Protein kinase C-dependent desensitization of HDL3-activated phospholipase C in human platelets.
In isolated human platelets, exposure of subfraction 3 high-density lipoprotein (HDL3) binding sites to high concentrations of HDL3 (1 mg/mL) causes rapid desensitization of HDL3 (50 micrograms/mL)-stimulated breakdown of phosphatidylcholine, as shown in approximately a 70% depression of the maximal 1,2-diacylglycerol release activity by phospholipase C. This desensitization is HDL3 dose dependent (IC50, 150 +/- 20 micrograms/mL, n = 6) and time dependent (t1/2, < 30 seconds). It requires the binding of HDL3, as pretreatment of HDL3 by tetranitromethane does not cause the desensitization of HDL3-induced phospholipase C activity. Permeabilization of human platelets with 10 micrograms/mL digitonin, used to permit access of charged inhibitors to the cytosol, does not interfere with the pattern of HDL3 (1 mg/mL)-induced desensitization of HDL3 (50 micrograms/mL)-stimulated phospholipase C. Inhibitors of protein kinase C (100 mumol/L H-7 and 10 mumol/L staurosporine) markedly inhibit desensitization of HDL3-induced phospholipase C activity, whereas cAMP-dependent protein kinase inhibitor (1 mumol/L), heparin (100 nmol/L), or concanavalin A (0.25 mg/mL) were ineffective. HDL3-induced desensitization is accompanied at least by the phosphorylation of the 94- and 110-kD proteins. Inhibition of HDL3-induced desensitization by 100 mumol/L H-7 or 10 mumol/L staurosporine is characterized by a marked reduction of the phosphorylation state of these proteins in permeabilized platelets. Whereas protein kinase C inhibitors fully inhibited the phosphorylation of the 94- and 110-kD proteins, inhibitors of protein kinase A were less effective. These data establish that phosphorylation by protein kinase C represent a step in the desensitization of HDL3 binding sites in human platelets.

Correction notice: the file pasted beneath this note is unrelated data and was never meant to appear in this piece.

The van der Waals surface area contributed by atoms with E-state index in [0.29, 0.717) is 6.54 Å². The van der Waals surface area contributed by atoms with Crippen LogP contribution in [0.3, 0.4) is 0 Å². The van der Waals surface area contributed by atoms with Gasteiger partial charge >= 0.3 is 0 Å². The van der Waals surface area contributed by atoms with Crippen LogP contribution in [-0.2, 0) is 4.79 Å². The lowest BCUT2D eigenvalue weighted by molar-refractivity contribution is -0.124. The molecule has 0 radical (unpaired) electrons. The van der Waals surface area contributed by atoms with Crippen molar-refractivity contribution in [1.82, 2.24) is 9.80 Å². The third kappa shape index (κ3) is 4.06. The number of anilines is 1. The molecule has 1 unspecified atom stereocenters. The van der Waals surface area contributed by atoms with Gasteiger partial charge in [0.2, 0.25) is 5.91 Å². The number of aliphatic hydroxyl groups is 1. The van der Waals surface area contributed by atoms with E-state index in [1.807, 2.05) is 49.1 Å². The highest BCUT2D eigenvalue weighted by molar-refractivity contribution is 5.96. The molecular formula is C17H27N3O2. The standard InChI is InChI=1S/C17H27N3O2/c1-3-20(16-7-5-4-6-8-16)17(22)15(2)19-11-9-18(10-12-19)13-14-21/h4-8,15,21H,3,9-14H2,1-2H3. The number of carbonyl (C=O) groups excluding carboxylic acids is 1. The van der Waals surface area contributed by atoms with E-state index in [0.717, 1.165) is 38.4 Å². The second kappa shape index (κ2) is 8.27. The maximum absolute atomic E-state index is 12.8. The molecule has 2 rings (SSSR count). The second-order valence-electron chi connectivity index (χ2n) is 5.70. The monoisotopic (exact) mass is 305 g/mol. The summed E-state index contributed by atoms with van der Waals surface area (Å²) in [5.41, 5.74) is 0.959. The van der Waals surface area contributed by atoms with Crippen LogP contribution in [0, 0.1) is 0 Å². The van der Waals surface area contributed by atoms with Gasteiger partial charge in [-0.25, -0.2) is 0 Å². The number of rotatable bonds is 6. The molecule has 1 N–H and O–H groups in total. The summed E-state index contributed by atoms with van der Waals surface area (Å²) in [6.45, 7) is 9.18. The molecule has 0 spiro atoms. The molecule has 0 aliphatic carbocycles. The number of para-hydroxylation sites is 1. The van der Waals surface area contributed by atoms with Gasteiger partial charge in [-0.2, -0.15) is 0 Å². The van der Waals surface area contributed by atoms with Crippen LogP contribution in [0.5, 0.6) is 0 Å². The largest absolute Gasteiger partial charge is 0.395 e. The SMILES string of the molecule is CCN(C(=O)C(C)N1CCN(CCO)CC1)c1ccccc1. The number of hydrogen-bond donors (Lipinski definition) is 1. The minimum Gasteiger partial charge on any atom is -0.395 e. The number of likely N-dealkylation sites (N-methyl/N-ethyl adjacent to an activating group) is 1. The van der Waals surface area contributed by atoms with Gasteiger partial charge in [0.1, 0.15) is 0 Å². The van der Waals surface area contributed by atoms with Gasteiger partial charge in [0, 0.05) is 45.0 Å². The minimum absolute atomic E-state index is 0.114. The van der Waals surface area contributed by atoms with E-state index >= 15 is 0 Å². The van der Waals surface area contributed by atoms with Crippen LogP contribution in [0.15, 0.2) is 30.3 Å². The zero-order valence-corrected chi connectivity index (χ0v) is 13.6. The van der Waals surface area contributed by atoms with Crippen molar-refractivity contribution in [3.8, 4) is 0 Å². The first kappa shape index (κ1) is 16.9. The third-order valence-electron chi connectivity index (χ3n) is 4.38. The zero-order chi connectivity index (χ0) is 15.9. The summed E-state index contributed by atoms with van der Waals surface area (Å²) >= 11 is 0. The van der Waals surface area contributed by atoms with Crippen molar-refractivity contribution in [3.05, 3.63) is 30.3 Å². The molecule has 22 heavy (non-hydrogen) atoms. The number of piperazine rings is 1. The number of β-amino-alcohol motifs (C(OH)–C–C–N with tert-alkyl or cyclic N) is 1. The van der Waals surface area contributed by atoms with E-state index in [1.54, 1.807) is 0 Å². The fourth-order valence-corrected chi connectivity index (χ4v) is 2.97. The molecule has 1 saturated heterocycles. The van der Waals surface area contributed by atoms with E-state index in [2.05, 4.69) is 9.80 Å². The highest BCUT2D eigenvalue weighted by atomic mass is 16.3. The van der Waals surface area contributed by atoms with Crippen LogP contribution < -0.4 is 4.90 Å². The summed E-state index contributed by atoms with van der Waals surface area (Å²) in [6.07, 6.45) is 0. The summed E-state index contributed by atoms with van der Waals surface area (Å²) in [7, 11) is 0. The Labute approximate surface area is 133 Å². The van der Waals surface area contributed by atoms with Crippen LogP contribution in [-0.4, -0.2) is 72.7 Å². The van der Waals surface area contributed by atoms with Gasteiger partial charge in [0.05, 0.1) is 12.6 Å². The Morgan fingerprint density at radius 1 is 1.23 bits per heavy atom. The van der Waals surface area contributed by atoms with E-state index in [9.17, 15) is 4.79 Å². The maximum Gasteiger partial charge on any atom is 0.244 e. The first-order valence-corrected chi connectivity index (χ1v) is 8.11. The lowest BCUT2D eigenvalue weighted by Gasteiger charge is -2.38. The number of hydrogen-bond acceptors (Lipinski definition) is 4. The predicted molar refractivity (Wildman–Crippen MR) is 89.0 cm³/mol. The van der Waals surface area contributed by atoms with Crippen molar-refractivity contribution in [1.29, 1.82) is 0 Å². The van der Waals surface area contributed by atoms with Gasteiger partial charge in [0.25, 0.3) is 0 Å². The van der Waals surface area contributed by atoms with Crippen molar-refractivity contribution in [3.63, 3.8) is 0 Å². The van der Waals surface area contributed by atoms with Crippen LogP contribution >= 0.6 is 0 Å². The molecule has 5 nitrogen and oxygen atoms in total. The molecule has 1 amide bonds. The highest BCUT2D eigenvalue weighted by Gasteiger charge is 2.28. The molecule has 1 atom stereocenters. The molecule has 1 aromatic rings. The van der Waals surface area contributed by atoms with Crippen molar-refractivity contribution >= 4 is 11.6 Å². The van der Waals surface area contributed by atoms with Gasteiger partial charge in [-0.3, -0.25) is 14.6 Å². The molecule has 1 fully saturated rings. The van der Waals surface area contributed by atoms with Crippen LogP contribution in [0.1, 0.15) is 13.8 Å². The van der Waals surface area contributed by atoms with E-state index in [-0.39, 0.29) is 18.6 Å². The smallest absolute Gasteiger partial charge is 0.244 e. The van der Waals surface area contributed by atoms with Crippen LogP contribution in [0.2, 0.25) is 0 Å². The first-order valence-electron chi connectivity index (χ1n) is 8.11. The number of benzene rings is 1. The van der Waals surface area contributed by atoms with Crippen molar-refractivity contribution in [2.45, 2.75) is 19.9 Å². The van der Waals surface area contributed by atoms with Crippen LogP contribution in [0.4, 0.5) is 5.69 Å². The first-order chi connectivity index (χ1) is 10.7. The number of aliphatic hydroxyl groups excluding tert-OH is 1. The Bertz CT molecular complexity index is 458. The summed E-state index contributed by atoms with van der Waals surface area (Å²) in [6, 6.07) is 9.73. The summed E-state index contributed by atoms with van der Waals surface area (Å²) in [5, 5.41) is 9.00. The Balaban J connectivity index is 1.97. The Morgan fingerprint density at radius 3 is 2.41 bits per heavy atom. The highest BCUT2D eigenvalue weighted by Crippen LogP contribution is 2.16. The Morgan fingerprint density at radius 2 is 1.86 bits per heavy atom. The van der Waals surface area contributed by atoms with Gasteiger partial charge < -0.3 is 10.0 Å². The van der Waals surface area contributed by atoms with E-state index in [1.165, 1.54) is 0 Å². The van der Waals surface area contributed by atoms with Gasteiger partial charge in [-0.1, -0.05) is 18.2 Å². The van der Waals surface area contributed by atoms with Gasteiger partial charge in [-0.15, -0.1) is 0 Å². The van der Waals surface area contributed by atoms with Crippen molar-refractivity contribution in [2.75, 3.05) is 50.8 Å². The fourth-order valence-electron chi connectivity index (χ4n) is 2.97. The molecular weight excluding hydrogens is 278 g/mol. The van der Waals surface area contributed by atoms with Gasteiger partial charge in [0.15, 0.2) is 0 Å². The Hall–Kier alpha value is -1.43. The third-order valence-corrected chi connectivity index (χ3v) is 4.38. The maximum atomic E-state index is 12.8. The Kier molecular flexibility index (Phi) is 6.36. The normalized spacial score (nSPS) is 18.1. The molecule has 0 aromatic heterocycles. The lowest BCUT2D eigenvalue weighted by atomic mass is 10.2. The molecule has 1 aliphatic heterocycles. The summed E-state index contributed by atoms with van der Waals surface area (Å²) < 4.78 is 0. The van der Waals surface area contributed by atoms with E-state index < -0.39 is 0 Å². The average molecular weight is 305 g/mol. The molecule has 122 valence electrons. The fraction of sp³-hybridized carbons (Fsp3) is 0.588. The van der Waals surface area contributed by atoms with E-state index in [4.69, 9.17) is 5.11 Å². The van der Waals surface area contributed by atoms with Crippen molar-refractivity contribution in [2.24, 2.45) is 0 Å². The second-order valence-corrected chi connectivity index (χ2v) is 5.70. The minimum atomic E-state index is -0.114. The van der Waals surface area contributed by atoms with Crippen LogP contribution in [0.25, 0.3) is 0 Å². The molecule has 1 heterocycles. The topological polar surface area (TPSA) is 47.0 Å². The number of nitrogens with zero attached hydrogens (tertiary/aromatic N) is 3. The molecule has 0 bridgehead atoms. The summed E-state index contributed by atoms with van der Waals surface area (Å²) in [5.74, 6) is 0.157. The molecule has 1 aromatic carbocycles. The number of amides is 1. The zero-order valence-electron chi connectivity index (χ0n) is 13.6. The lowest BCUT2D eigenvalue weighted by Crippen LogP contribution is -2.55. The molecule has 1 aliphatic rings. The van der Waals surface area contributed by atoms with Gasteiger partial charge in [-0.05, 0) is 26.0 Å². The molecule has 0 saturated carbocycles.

- Copyright © 1994 by American Heart Association